New analysis by Bloomberg New Energy Finance (BNEF) suggests that solar and wind sources of energy have passed another significant turning point in terms of the development towards an economy powered by renewables, both in Europe and the U.S..
BNEF’s work found that for the first time, wind energy is the cheapest form of electricity in both the UK and Germany.
The analysis also looks into the “capacity factor” in the U.S – the percentage of a power plant’s potential that is actually achieved.
One of the biggest strengths that fossil fuel plants have had in comparison with renewable counterparts, is an ability to provide high and reliable capacity levels, often producing around 70% of maximum capacity over the course of a year. An average solar project may only produce 20% capacity because of differences in the levels of sunshine.
However, Bloomberg’s analysis suggests that the wider adoption of renewables is shifting the economics. Once a solar or wind facility is invested in and built, the marginal costs of electricity are very low, while coal and gas plants require fuel for every watt of energy produced. It means that as more renewable energy projects are created, the previous capacity advantage is reduced and the cost of fossil fuel plant electricity goes up.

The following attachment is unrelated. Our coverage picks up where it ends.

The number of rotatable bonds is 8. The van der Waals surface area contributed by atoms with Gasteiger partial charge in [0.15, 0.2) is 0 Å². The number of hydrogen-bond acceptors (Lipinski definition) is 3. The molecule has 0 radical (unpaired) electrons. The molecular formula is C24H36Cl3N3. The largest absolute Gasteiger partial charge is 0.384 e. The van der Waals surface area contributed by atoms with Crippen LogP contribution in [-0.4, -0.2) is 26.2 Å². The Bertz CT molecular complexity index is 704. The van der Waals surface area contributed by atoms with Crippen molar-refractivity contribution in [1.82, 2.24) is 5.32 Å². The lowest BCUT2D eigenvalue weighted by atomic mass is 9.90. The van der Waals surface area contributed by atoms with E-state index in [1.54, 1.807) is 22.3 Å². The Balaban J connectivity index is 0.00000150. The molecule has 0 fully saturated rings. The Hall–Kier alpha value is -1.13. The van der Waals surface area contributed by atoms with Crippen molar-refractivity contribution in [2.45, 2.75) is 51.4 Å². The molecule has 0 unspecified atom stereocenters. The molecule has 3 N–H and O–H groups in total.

Recent progress in the sphere of renewable energy battery storage combined with continued technological developments in terms of making different sources, including solar and wind, more effective all points towards an inevitable transition to a global economy powered by renewable energy.
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